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I had heard some story of her too, a critical, unpleasant story, but what it was I had forgotten long ago.

This is a sentence from The Great Gatsby by F.Scott Fitzgerald. The clause after the but kind of confuses me--it looks not that familiar to me, the way it's written. It's the very first time to see structure like that. Is it for some literary effect? Like emphasis? It would be more familiar to me, if it were written as . . .

but I had forgotten what it was long ago

or

but it was what I had forgotten long ago

What might have been the reason for F.Scott Fitzgerald to write that way?

  • "... but I had forgotten what it was long ago": not optimal, because long ago is separated from forgotten; "... *"... but it was what I had forgotten long ago": wrong, it's grammatical but it doesn't mean the same thing. "... but long ago I had forgotten what it was": better than either of the above; "but what it was I had forgotten long ago": this has the advantage putting "I had forgotten" next to "what it was", which is the object of "I had forgotten". – Peter Shor Mar 23 '15 at 11:49
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    To sum up what @PeterShor said, the reason Fitzgerald wrote it that way is that he was a careful writer with a good ear. To add my own two cents, listen to the rhythm of the (somewhat loose) anapests in that clause: ". . . what it was I had forgotten long ago." – Robusto Mar 23 '15 at 12:02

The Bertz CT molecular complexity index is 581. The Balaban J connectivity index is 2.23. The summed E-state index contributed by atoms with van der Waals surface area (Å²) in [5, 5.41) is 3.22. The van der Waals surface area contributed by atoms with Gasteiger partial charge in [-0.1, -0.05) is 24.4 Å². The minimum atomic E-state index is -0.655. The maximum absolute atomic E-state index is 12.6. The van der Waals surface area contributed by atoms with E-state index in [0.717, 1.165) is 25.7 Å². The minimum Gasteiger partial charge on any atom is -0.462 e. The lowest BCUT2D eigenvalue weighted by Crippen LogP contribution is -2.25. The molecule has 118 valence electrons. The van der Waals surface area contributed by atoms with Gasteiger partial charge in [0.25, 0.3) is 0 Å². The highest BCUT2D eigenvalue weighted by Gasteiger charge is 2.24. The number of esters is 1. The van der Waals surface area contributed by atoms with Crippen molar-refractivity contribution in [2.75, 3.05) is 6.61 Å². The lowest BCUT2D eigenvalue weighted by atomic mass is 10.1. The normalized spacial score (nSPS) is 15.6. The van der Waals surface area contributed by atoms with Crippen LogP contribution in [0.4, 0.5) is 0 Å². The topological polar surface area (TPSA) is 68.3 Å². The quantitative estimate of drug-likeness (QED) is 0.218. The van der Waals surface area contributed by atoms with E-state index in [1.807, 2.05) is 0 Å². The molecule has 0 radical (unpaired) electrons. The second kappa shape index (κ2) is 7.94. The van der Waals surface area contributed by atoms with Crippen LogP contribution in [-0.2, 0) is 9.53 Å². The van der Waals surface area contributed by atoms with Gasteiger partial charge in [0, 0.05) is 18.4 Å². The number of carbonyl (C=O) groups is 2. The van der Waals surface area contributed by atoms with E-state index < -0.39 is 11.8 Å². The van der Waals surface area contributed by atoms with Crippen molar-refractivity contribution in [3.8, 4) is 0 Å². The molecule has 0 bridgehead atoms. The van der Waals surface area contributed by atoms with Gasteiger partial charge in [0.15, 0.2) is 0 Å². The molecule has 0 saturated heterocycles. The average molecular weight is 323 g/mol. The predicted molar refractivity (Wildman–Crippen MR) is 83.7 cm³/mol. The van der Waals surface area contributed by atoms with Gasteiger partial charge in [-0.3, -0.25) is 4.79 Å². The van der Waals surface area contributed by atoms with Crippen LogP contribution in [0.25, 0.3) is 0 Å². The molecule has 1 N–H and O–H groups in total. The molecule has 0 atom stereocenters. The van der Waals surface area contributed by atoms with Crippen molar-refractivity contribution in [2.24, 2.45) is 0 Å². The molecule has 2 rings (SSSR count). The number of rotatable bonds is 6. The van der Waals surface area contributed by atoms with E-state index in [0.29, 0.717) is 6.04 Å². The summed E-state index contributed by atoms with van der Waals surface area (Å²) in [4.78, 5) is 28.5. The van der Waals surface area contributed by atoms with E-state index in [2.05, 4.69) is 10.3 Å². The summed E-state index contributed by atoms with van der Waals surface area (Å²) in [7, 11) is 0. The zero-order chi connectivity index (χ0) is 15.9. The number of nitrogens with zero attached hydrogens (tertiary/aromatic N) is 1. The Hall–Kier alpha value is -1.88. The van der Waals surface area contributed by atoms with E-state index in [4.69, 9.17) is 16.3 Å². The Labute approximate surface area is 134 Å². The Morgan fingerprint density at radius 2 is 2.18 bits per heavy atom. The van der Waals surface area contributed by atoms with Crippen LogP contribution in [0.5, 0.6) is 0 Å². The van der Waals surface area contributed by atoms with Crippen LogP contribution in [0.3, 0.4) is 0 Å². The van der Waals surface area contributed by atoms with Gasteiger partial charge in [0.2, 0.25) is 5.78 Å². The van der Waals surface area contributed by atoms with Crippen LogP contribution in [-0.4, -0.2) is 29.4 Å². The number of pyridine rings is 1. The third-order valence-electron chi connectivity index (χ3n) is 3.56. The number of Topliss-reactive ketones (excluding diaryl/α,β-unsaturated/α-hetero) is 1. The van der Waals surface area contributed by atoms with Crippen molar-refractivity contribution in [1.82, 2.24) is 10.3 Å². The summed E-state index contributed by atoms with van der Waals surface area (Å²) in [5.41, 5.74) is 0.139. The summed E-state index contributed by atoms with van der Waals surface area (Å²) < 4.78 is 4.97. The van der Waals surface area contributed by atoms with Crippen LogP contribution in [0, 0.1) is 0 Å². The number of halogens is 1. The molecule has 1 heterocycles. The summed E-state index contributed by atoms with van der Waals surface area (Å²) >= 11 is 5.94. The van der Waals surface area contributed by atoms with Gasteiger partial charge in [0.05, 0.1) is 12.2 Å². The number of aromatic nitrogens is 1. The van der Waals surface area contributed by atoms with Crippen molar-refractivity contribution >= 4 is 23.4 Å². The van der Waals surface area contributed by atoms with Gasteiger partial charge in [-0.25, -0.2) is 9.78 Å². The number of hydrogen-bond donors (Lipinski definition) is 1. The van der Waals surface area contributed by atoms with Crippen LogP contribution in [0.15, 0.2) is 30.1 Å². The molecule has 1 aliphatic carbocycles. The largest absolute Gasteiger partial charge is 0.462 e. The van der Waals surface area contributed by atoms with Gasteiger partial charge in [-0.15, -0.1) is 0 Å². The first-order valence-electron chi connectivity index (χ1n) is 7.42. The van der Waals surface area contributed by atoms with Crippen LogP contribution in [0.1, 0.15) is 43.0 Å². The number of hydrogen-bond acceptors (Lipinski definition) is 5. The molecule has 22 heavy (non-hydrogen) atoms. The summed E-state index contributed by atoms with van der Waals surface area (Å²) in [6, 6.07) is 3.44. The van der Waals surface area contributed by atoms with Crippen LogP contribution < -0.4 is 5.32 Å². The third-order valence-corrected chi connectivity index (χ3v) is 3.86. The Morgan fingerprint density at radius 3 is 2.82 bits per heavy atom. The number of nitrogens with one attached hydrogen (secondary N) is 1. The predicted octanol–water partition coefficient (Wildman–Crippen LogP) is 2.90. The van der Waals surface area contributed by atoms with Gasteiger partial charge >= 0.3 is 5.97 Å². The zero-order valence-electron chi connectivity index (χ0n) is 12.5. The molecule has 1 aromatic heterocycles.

• @Robusto amazing, i never thought about it. – hjjg200 Mar 23 '15 at 12:07
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This is a simple matter of object/subject reversal, which is perfectly valid. You correct deduced that

  • what it was I had forgotten long ago

Is equivalent to:

  • I had forgotten long ago what it was

The sentence as quoted from the book is quaint, but not wrong.

I did the laundry. The laundry I did. I had forgotten to do the chores. The chores I had forgotten.


As a matter of style, one might prefer a comma in the reversed form:

  • I did the laundry; the chores, I had forgotten.

  • . . . but what it was, I had forgotten.

But who am I to quibble with F. Scott Fitzgerald's style? He has sold a lot more books than I have!

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